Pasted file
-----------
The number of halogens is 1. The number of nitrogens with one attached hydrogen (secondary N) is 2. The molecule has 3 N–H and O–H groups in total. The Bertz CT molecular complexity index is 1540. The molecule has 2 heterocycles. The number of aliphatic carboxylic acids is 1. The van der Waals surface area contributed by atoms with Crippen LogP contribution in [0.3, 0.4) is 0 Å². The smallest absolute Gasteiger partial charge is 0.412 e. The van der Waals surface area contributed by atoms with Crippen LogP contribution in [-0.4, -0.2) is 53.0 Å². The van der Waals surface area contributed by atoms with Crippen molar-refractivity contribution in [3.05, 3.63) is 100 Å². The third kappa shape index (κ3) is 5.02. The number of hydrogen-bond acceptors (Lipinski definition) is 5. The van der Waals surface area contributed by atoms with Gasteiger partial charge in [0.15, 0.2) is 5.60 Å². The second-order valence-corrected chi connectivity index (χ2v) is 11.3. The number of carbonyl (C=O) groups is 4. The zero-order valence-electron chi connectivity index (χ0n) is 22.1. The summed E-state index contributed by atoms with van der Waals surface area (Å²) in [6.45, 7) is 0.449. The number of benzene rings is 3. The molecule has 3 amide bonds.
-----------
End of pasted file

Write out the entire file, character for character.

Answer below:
The number of halogens is 1. The number of nitrogens with one attached hydrogen (secondary N) is 2. The molecule has 3 N–H and O–H groups in total. The Bertz CT molecular complexity index is 1540. The molecule has 2 heterocycles. The number of aliphatic carboxylic acids is 1. The van der Waals surface area contributed by atoms with Crippen LogP contribution in [0.3, 0.4) is 0 Å². The smallest absolute Gasteiger partial charge is 0.412 e. The van der Waals surface area contributed by atoms with Crippen LogP contribution in [-0.4, -0.2) is 53.0 Å². The van der Waals surface area contributed by atoms with Crippen molar-refractivity contribution in [3.05, 3.63) is 100 Å². The third kappa shape index (κ3) is 5.02. The number of hydrogen-bond acceptors (Lipinski definition) is 5. The van der Waals surface area contributed by atoms with Gasteiger partial charge in [0.15, 0.2) is 5.60 Å². The second-order valence-corrected chi connectivity index (χ2v) is 11.3. The number of carbonyl (C=O) groups is 4. The zero-order valence-electron chi connectivity index (χ0n) is 22.1. The summed E-state index contributed by atoms with van der Waals surface area (Å²) in [6.45, 7) is 0.449. The number of benzene rings is 3. The molecule has 3 amide bonds.